* From jail, Abdullah Ocalan calls for disarmament
* Erdogan cautiously welcomes call
* No date yet set for disarmament congress
(Adds Erdogan’s comments)
By Ayla Jean Yackley
ISTANBUL, Feb 28 (Reuters) – Jailed Kurdish militant leader
Abdullah Ocalan called on his followers to take a “historic”
decision to lay down their arms, according to a statement on
Saturday, a crucial step in Turkey’s drive to end a 30-year
insurgency by Kurdish rebels.
Turkey’s president, Tayyip Erdogan, welcomed the call but
cautioned the rebels had failed to deliver on previous pledges.
Sirri Sureyya Onder, a lawmaker from parliament’s
pro-Kurdish Peoples’ Democratic Party (HDP), read a statement
from Ocalan that urged the Kurdistan Workers Party (PKK) to
attend a congress on disarmament in the spring months.
“I invite the PKK to attend an extraordinary congress in the
spring months in order to make the strategic and historic
decision to abandon the armed struggle,” Onder said, quoting
Ocalan, with whom an HDP delegation met this week.
Onder spoke live on television alongside Deputy Prime
Minister Yalcin Akdogan, who said the move towards disarmament
showed “an important phase in the resolution process has been
reached,” after the two sides met briefly in Istanbul.
“We view this statement as important to accelerate the work
on disarmament … and for democratic politics to come to the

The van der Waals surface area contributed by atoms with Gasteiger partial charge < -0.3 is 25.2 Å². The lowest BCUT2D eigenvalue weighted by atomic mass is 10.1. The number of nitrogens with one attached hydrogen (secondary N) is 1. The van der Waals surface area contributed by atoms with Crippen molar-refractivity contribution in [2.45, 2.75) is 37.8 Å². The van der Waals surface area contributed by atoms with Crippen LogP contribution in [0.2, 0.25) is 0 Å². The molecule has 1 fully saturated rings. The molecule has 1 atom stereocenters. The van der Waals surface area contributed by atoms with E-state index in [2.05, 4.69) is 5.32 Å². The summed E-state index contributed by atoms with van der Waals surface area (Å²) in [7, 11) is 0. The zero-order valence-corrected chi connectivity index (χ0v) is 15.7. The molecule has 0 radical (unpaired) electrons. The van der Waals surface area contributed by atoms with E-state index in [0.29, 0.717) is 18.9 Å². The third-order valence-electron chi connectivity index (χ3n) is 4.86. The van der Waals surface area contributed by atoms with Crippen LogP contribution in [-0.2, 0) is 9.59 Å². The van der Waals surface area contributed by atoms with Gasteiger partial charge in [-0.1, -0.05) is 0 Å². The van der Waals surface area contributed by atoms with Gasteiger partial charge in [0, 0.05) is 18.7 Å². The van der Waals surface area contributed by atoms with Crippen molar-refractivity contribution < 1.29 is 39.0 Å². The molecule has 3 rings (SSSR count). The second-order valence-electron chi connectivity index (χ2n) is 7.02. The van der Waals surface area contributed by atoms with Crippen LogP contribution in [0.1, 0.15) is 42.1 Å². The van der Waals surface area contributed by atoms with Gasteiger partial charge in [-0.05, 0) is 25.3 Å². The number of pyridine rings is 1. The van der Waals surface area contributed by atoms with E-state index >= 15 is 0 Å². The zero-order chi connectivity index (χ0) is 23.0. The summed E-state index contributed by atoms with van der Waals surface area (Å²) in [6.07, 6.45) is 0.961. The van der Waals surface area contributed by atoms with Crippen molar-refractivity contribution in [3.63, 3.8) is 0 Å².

forefront,” Akdogan said.
The statement also attributed to Ocalan 10 measures that
Kurds want to ensure peace, including a new constitution which
Erdogan is also seeking – to imbue his office with more
executive powers and to replace a charter drawn up by
technocrats after a 1980 military coup.
Erdogan has risked a nationalist backlash to pursue an end
to the insurgency that has claimed more than 40,000 lives,
mostly Kurdish, since 1984, launching jailhouse talks with
Ocalan — once derided as a “baby killer” — in late 2012.
“Of course calls are good, but what is most important is
implementation. How much will implementation will be reflected
in the field ahead of an election?” Erdogan said at a news
“I hope (they) will stand behind these statements.”
Facing a parliamentary election in June, the government has
said it expected Ocalan to declare an end to the PKK’s armed
struggle for greater autonomy and cultural rights for Turkey’s
estimated 15 million Kurds.
The PKK’s units have joined other Kurds to battle Islamic
State in Syria and Iraq. Kurdish victories, especially in the
Syrian town of Kobani, have raised worries in Ankara about an
emboldened PKK at the bargaining table.
Less than two weeks ago, the PKK warned the government
negotiations could break down unless it took concrete steps to
further the peace process.
“With today’s events a critical point has been reached in
Turkey’s democratisation, the expansion of freedoms and for
lasting peace,” said HDP chairman Selahattin Demirtas, whose
deputies have shuttled from Ocalan’s island prison near Istanbul
to Qandil mountain in northern Iraq, where the PKK is based.
The disarmament congress would be held after consensus on
the measures outlined in the statement is reached, he said. It
was not clear who would attend the conference or whether PKK
forces outside of Turkey would be expected to lay down arms.
Turkey, the United States and the European Union list the
PKK as a terror organisation. The militants declared a ceasefire
in Turkey in 2013, but violence still sporadically erupts.
(Editing by Rosalind Russell)